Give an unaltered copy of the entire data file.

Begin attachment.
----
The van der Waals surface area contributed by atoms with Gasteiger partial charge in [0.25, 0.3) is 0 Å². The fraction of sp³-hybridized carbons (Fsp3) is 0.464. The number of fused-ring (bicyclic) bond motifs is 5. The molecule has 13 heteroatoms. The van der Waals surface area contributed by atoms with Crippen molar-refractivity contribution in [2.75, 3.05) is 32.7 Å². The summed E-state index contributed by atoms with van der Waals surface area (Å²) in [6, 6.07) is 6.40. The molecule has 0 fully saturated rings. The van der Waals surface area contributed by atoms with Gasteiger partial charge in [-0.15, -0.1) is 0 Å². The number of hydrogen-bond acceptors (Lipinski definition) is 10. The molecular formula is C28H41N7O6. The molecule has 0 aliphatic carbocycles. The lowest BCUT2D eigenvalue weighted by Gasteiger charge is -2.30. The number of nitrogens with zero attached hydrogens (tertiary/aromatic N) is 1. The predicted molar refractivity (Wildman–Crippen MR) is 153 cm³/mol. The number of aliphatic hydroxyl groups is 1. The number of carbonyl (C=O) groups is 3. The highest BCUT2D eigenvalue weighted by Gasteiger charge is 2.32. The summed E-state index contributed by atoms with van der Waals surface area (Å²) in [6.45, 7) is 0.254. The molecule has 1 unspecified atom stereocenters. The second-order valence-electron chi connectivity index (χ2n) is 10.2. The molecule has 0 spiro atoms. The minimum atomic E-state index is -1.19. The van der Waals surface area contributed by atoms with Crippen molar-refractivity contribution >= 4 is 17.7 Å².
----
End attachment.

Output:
The van der Waals surface area contributed by atoms with Gasteiger partial charge in [0.25, 0.3) is 0 Å². The fraction of sp³-hybridized carbons (Fsp3) is 0.464. The number of fused-ring (bicyclic) bond motifs is 5. The molecule has 13 heteroatoms. The van der Waals surface area contributed by atoms with Crippen molar-refractivity contribution in [2.75, 3.05) is 32.7 Å². The summed E-state index contributed by atoms with van der Waals surface area (Å²) in [6, 6.07) is 6.40. The molecule has 0 fully saturated rings. The van der Waals surface area contributed by atoms with Gasteiger partial charge in [-0.15, -0.1) is 0 Å². The number of hydrogen-bond acceptors (Lipinski definition) is 10. The molecular formula is C28H41N7O6. The molecule has 0 aliphatic carbocycles. The lowest BCUT2D eigenvalue weighted by Gasteiger charge is -2.30. The number of nitrogens with zero attached hydrogens (tertiary/aromatic N) is 1. The predicted molar refractivity (Wildman–Crippen MR) is 153 cm³/mol. The number of aliphatic hydroxyl groups is 1. The number of carbonyl (C=O) groups is 3. The highest BCUT2D eigenvalue weighted by Gasteiger charge is 2.32. The summed E-state index contributed by atoms with van der Waals surface area (Å²) in [6.45, 7) is 0.254. The molecule has 1 unspecified atom stereocenters. The second-order valence-electron chi connectivity index (χ2n) is 10.2. The molecule has 0 spiro atoms. The minimum atomic E-state index is -1.19. The van der Waals surface area contributed by atoms with Crippen molar-refractivity contribution >= 4 is 17.7 Å².